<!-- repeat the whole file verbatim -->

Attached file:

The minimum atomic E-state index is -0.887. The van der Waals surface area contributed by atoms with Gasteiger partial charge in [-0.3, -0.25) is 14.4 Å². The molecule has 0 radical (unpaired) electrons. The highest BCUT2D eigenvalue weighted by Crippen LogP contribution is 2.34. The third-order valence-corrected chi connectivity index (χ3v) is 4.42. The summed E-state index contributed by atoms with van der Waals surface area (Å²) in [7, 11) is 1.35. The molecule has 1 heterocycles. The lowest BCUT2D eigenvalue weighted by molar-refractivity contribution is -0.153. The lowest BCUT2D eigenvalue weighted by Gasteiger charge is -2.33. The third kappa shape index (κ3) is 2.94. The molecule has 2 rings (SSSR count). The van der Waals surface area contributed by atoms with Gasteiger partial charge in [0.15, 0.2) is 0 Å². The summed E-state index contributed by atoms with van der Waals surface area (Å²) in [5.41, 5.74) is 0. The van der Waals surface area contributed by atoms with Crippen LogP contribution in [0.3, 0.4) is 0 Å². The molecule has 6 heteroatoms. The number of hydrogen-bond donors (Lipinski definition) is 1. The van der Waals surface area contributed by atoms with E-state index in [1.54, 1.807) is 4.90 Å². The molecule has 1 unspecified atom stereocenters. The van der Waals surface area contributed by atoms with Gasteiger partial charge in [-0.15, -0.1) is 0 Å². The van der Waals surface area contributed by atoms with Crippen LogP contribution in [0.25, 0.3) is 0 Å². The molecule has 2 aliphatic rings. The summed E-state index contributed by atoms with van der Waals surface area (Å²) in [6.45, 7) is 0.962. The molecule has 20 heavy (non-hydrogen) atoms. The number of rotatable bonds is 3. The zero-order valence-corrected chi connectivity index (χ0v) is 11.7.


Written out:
The minimum atomic E-state index is -0.887. The van der Waals surface area contributed by atoms with Gasteiger partial charge in [-0.3, -0.25) is 14.4 Å². The molecule has 0 radical (unpaired) electrons. The highest BCUT2D eigenvalue weighted by Crippen LogP contribution is 2.34. The third-order valence-corrected chi connectivity index (χ3v) is 4.42. The summed E-state index contributed by atoms with van der Waals surface area (Å²) in [7, 11) is 1.35. The molecule has 1 heterocycles. The lowest BCUT2D eigenvalue weighted by molar-refractivity contribution is -0.153. The lowest BCUT2D eigenvalue weighted by Gasteiger charge is -2.33. The third kappa shape index (κ3) is 2.94. The molecule has 2 rings (SSSR count). The van der Waals surface area contributed by atoms with Gasteiger partial charge in [0.15, 0.2) is 0 Å². The summed E-state index contributed by atoms with van der Waals surface area (Å²) in [5.41, 5.74) is 0. The van der Waals surface area contributed by atoms with Crippen LogP contribution in [0.3, 0.4) is 0 Å². The molecule has 6 heteroatoms. The number of hydrogen-bond donors (Lipinski definition) is 1. The van der Waals surface area contributed by atoms with E-state index in [1.54, 1.807) is 4.90 Å². The molecule has 1 unspecified atom stereocenters. The van der Waals surface area contributed by atoms with Gasteiger partial charge in [-0.15, -0.1) is 0 Å². The van der Waals surface area contributed by atoms with Crippen LogP contribution in [0.25, 0.3) is 0 Å². The molecule has 2 aliphatic rings. The summed E-state index contributed by atoms with van der Waals surface area (Å²) in [6.45, 7) is 0.962. The molecule has 20 heavy (non-hydrogen) atoms. The number of rotatable bonds is 3. The zero-order valence-corrected chi connectivity index (χ0v) is 11.7.